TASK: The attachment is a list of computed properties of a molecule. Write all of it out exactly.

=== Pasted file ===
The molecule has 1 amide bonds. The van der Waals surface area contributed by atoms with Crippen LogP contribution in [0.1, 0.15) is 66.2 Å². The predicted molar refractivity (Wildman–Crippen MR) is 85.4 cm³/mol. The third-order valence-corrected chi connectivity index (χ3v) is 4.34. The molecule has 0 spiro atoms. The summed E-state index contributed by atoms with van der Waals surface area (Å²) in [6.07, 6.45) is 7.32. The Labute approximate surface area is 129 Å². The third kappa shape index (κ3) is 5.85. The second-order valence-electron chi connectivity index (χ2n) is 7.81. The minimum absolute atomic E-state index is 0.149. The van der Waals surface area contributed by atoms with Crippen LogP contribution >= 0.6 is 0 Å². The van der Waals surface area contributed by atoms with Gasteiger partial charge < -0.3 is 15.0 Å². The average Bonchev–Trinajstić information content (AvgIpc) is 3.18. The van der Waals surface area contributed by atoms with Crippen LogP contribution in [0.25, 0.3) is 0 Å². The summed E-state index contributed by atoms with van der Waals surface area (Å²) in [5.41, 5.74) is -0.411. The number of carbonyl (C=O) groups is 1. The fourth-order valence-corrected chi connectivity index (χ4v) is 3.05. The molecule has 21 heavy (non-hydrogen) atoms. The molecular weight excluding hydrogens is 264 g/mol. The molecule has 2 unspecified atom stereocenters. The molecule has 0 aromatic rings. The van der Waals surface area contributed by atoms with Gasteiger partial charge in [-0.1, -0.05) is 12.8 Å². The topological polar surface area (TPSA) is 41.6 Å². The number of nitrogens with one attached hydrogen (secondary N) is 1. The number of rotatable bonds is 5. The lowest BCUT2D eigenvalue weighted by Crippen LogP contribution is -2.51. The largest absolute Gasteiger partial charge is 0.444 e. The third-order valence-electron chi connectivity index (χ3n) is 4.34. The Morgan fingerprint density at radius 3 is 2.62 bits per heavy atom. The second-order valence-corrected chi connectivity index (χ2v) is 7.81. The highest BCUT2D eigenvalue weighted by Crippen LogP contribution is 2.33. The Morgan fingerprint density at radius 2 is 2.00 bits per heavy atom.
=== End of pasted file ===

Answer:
The molecule has 1 amide bonds. The van der Waals surface area contributed by atoms with Crippen LogP contribution in [0.1, 0.15) is 66.2 Å². The predicted molar refractivity (Wildman–Crippen MR) is 85.4 cm³/mol. The third-order valence-corrected chi connectivity index (χ3v) is 4.34. The molecule has 0 spiro atoms. The summed E-state index contributed by atoms with van der Waals surface area (Å²) in [6.07, 6.45) is 7.32. The Labute approximate surface area is 129 Å². The third kappa shape index (κ3) is 5.85. The second-order valence-electron chi connectivity index (χ2n) is 7.81. The minimum absolute atomic E-state index is 0.149. The van der Waals surface area contributed by atoms with Crippen LogP contribution >= 0.6 is 0 Å². The van der Waals surface area contributed by atoms with Gasteiger partial charge < -0.3 is 15.0 Å². The average Bonchev–Trinajstić information content (AvgIpc) is 3.18. The van der Waals surface area contributed by atoms with Crippen LogP contribution in [0.25, 0.3) is 0 Å². The summed E-state index contributed by atoms with van der Waals surface area (Å²) in [5.41, 5.74) is -0.411. The number of carbonyl (C=O) groups is 1. The fourth-order valence-corrected chi connectivity index (χ4v) is 3.05. The molecule has 21 heavy (non-hydrogen) atoms. The molecular weight excluding hydrogens is 264 g/mol. The molecule has 2 unspecified atom stereocenters. The molecule has 0 aromatic rings. The van der Waals surface area contributed by atoms with Gasteiger partial charge in [-0.1, -0.05) is 12.8 Å². The topological polar surface area (TPSA) is 41.6 Å². The number of nitrogens with one attached hydrogen (secondary N) is 1. The number of rotatable bonds is 5. The lowest BCUT2D eigenvalue weighted by Crippen LogP contribution is -2.51. The largest absolute Gasteiger partial charge is 0.444 e. The third-order valence-electron chi connectivity index (χ3n) is 4.34. The Morgan fingerprint density at radius 3 is 2.62 bits per heavy atom. The second-order valence-corrected chi connectivity index (χ2v) is 7.81. The highest BCUT2D eigenvalue weighted by Crippen LogP contribution is 2.33. The Morgan fingerprint density at radius 2 is 2.00 bits per heavy atom.